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Find our Fed Bingo Card at the bottom of this post.
Federal Reserve Chair Jerome Powell is scheduled to speak at the Fed’s Jackson Hole Economic Symposium on Friday, Aug. 26. Jackson Hole is a gathering of top central bankers from the U.S. and around the world. Academics and journalists also attend. This year’s symposium comes at a tricky time for the Fed. It’s trying to raise interest rates just enough to cool down the economy, without causing a recession. Fed observers will be glued to the action at Jackson Hole.
Fed watching is a delicate art. The central bank doesn’t spell out what it’s going to do. It gives you hints and subtle clues, dropping words from statements or changing the adjectives used to describe the economy. There are some key words to watch for in Fed Chair Jerome Powell’s Jackson Hole speech: “data,” “inflation,” “unemployment,” “supply chain,” “oil,” “Russia” and “soft landing.” (More on that bingo game in a moment.)
Powell likes to say the Fed’s next moves depend on the data — things like the unemployment rate and inflation. Investors are expecting the Fed to slow the pace of interest rate hikes or even start cutting rates next year. Oxford Economics chief U.S. economist Kathy Bostjancic said there are phrases Powell could use to give markets a reality check.
“If he just continues to emphasize that ‘they can’t lose,’ ” Bostjancic said. “He’s used language like that — ‘We can’t lose in this inflation fight.’ If he uses that language again, that’s pretty strong. And maybe that will get investors’ attention.”
Don’t look for Powell to say exactly how much the Fed will raise interest rates at its September meeting. It depends on the data after all, and we’re going to get new unemployment and inflation numbers before then. There is one word Powell won’t use: “transitory.”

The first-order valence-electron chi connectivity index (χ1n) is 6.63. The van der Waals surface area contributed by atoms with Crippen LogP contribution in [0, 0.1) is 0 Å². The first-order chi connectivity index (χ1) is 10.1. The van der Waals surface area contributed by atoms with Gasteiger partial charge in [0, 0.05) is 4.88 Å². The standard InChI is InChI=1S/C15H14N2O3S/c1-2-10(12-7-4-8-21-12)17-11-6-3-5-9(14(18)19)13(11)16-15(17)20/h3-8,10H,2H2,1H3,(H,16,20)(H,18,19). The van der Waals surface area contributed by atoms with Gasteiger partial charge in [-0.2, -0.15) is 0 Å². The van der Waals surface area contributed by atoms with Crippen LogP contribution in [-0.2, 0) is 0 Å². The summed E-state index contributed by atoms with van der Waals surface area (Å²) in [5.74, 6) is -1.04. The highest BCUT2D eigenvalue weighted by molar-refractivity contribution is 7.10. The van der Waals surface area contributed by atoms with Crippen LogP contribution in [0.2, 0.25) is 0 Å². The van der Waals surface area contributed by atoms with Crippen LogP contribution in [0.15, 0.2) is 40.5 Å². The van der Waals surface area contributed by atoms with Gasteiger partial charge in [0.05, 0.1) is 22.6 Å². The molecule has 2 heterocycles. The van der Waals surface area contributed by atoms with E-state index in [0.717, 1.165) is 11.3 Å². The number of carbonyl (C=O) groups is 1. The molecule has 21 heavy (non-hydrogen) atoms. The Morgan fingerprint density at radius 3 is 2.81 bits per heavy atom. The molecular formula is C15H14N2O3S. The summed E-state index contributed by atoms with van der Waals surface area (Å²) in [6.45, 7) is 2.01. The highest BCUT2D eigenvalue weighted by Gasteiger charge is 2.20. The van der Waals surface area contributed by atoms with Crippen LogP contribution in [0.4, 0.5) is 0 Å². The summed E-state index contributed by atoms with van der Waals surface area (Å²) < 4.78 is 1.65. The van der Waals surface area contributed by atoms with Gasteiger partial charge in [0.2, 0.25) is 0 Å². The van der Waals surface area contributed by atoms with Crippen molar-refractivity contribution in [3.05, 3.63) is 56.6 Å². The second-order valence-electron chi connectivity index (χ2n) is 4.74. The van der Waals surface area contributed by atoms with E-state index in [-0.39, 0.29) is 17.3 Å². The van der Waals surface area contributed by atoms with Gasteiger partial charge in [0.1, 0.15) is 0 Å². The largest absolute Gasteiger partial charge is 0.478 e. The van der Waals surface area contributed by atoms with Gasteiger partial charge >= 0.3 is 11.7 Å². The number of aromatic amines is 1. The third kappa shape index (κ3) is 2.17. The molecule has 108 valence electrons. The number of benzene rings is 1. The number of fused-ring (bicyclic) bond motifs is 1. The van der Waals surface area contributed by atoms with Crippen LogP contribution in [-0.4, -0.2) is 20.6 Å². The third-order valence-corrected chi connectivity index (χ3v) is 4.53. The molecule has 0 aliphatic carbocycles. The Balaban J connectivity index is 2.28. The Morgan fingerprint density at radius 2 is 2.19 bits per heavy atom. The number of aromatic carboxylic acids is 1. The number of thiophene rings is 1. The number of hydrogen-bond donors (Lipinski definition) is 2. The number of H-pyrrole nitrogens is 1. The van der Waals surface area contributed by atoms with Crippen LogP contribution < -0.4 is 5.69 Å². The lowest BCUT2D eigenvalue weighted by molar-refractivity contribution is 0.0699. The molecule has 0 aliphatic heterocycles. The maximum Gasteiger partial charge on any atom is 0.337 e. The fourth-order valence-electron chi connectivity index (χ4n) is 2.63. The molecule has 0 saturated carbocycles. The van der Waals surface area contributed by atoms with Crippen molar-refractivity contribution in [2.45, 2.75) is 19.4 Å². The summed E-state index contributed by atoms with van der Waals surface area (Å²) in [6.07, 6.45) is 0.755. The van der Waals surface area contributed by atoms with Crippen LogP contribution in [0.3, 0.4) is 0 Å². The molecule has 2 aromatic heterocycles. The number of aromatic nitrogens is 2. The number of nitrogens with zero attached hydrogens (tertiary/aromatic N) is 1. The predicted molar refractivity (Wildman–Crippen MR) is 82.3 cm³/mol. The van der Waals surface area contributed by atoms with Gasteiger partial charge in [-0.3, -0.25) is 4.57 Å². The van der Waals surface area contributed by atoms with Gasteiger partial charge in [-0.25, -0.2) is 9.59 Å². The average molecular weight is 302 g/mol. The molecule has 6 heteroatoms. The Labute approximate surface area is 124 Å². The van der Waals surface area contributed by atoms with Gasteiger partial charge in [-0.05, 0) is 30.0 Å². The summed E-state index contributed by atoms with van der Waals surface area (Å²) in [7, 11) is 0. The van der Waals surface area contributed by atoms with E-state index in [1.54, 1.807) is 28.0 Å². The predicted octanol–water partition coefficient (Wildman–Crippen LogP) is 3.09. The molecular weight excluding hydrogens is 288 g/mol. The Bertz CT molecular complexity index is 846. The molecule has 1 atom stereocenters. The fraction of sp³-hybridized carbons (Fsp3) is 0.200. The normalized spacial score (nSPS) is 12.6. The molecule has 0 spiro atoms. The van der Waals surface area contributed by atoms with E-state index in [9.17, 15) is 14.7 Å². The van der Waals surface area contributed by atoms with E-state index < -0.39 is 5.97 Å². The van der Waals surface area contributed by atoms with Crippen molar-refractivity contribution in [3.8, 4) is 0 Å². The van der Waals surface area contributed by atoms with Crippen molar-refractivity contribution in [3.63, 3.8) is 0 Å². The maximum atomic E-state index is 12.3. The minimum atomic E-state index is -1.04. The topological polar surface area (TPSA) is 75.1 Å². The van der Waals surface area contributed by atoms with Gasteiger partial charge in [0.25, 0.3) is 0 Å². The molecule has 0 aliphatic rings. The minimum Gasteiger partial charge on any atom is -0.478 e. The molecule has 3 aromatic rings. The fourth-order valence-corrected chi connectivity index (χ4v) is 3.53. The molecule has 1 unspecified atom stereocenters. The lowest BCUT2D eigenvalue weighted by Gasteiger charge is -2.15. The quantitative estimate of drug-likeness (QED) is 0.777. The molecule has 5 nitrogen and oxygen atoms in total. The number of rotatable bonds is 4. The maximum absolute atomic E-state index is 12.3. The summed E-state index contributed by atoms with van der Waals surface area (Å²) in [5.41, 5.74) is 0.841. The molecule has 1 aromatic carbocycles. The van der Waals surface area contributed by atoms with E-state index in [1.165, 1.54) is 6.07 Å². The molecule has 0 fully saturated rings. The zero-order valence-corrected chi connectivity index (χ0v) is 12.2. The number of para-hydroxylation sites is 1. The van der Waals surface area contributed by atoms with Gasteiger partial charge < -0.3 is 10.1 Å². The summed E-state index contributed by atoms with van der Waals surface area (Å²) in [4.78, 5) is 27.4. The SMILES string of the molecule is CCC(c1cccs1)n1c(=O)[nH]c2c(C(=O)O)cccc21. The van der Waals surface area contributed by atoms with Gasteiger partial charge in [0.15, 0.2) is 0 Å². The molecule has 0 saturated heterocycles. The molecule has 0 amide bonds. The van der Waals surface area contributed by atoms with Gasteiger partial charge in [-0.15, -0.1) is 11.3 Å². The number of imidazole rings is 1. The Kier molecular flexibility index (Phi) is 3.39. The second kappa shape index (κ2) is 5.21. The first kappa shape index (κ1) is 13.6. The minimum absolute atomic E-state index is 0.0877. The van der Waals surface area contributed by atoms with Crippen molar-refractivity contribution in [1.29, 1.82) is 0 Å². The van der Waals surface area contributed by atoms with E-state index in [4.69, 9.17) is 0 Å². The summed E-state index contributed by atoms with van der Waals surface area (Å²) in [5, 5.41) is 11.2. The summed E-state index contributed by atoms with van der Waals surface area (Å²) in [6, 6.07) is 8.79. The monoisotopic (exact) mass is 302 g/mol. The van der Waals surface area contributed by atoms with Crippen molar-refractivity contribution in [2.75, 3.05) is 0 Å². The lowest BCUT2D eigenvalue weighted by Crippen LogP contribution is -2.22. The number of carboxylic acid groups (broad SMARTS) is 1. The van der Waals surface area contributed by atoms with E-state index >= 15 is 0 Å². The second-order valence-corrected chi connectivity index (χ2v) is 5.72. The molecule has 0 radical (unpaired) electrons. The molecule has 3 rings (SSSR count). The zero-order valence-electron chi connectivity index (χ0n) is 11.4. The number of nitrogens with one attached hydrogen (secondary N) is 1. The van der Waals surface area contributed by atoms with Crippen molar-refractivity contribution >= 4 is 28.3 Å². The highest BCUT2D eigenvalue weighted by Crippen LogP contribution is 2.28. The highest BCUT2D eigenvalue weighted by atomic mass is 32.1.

In his speech last year at Jackson Hole, Powell said inflation that was just starting to develop was “likely to prove temporary.” He added that, “Today we see little evidence of wage increases that might threaten excessive inflation.”
Well … that didn’t go as planned. That’s why former New York Fed President Bill Dudley said Powell might face a more cynical audience this year, and maybe even doubts about his commitment to the Fed’s 2% inflation target.
“The problem is that there’s a lot of skepticism about whether the Fed really means it,” Dudley said. “In other words, if inflation comes down to 3% and the unemployment rate starts drifting up, does the Federal Reserve relent?”
After all, the Fed is still insisting it can achieve a soft landing, stamping out inflation without sending the economy into a recession. Chris Campbell, chief policy strategist at the global risk consultancy Kroll, will be listening for the “soft landing” phrase. He also said to look for Powell to talk about some things that are out of the Fed’s control.
“Supply chains — those would be oil and gas challenges — lack of some inputs because of the Russia-Ukraine war,” Campbell said.
All of those things would cause — you guessed it — uncertainty.
A word of warning: Powell won’t want to make waves and scare the markets. His speech could be anticlimactic, so you might want to gulp a shot of caffeine every time you hear one of our key words. Just a thought.
Or play Fed bingo:
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